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Editorial

Paper or plastic or neither

A bill in the California Legislature to ban all single-use carry-out bags goes too far.

April 16, 2010

It's tempting to fantasize about a world without plastic and paper bags, replaced by reusable totes -- until you try to find a substitute pooper scooper or garbage bag for under the sink. The question is how Californians can protect the environment and retain a reasonable level of consumer comfort. Up to now, the state has done deplorably little to reduce plastic bag trash; unfortunately, the latest legislative measure in Sacramento would tilt too far in the other direction.

Sure, something has to be done about all the flimsy plastic bags out there. They're the third most common trash item found on California's beaches (after cigarette butts and plastic bottle caps) and thus a major component of the ocean's floating garbage patches that can stretch as big as the state of Texas. The bags also waft into undeveloped land, snag on bushes and threaten wildlife. Even though they fall apart after a couple of uses, they take generations to degrade in landfills. They're not even all that good for carrying groceries. What's the point of having a bag if it can't hold more than a single half-gallon of milk or a box of cereal?

Just as cities were considering fees on plastic bags, the Legislature, pressured by manufacturers, passed a law forbidding such charges, mandating store-based recycling instead. Those haven't worked. Only 5% of plastic carry-out bags are recycled.

Enter a new bill intended to push the state toward a more effective solution. Assembly Bill 1998, carried by Julia Brownley (D-Santa Monica), would ban all single-use carry-out bags -- plastic and paper -- at supermarkets, convenience stores and large retailers with a pharmacy, such as Walmart and Costco. Customers without reusable shopping totes could buy them at the store.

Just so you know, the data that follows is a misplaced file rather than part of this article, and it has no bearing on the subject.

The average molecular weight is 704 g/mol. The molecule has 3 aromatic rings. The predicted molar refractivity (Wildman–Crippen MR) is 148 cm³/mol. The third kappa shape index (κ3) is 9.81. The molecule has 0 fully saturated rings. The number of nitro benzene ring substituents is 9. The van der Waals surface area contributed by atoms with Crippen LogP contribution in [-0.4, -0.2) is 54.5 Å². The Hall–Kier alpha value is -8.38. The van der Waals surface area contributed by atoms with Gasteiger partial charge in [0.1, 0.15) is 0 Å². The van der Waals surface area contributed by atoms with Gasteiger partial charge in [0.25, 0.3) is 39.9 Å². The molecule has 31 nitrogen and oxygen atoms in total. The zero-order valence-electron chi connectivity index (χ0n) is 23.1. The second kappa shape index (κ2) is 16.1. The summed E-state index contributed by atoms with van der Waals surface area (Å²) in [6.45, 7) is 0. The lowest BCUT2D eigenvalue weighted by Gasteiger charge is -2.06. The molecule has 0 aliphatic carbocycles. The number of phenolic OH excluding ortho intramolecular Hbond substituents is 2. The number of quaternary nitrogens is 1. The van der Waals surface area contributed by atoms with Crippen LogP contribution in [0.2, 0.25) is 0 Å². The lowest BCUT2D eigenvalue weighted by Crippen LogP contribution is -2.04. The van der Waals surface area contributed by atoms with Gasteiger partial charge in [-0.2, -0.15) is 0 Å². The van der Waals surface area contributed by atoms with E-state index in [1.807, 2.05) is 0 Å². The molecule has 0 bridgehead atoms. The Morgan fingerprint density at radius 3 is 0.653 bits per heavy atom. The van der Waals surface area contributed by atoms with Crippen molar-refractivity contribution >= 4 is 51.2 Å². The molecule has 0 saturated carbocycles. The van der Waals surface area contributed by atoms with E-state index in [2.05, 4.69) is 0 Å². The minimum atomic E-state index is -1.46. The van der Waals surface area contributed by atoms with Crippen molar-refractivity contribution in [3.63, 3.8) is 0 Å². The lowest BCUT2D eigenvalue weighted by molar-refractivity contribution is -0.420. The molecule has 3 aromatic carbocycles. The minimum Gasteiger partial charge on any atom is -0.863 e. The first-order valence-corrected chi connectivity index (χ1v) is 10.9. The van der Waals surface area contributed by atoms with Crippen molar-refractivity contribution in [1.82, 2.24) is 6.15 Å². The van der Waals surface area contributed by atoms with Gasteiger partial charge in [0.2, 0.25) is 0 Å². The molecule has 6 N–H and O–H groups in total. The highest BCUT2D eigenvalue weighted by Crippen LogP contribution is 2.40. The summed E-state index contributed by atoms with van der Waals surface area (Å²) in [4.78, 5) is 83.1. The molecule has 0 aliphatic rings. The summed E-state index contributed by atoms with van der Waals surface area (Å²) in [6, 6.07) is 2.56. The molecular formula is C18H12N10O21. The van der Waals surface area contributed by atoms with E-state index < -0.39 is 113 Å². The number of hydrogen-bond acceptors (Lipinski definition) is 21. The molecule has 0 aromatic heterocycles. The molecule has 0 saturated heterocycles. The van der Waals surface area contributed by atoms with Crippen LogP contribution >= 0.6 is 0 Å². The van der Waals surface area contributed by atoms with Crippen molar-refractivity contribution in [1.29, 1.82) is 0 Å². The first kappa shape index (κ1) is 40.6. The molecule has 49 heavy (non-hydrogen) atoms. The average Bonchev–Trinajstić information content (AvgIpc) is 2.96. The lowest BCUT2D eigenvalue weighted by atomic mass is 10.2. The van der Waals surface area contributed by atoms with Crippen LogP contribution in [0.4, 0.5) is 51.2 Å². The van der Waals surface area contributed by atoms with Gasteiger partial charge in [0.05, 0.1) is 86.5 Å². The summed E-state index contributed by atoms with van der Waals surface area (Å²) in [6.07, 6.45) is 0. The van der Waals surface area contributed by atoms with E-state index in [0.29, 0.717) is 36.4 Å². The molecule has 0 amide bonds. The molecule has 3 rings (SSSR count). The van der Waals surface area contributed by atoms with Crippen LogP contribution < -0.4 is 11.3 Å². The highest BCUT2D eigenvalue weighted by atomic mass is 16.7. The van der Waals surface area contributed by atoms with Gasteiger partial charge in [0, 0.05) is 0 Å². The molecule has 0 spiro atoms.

But is an out-and-out ban really necessary? California could drastically cut down on plastic bag use with a far less draconian measure, by imposing fees on the single-use bags. Such measures have worked well in various places -- including at IKEA, which imposed a 5-cent fee in 2007. Usage dropped 92% in the first year. And although reusable bags are better for the environment than paper bags, paper doesn't present nearly the same environmental threat as plastic.

A better solution would be a modest customer fee on both types of bags -- at all stores. A charge of up to 25 cents per bag would give consumers a strong incentive to bring their own, while allowing others topay the price if they want to reuse the bags at home for garbage and other purposes. Another advantage is that those who forget their totes wouldn't have to invest several dollars every time for a couple of reusable bags. Californians can have a choice and still go far toward cleaning up the state's plastic garbage heap.

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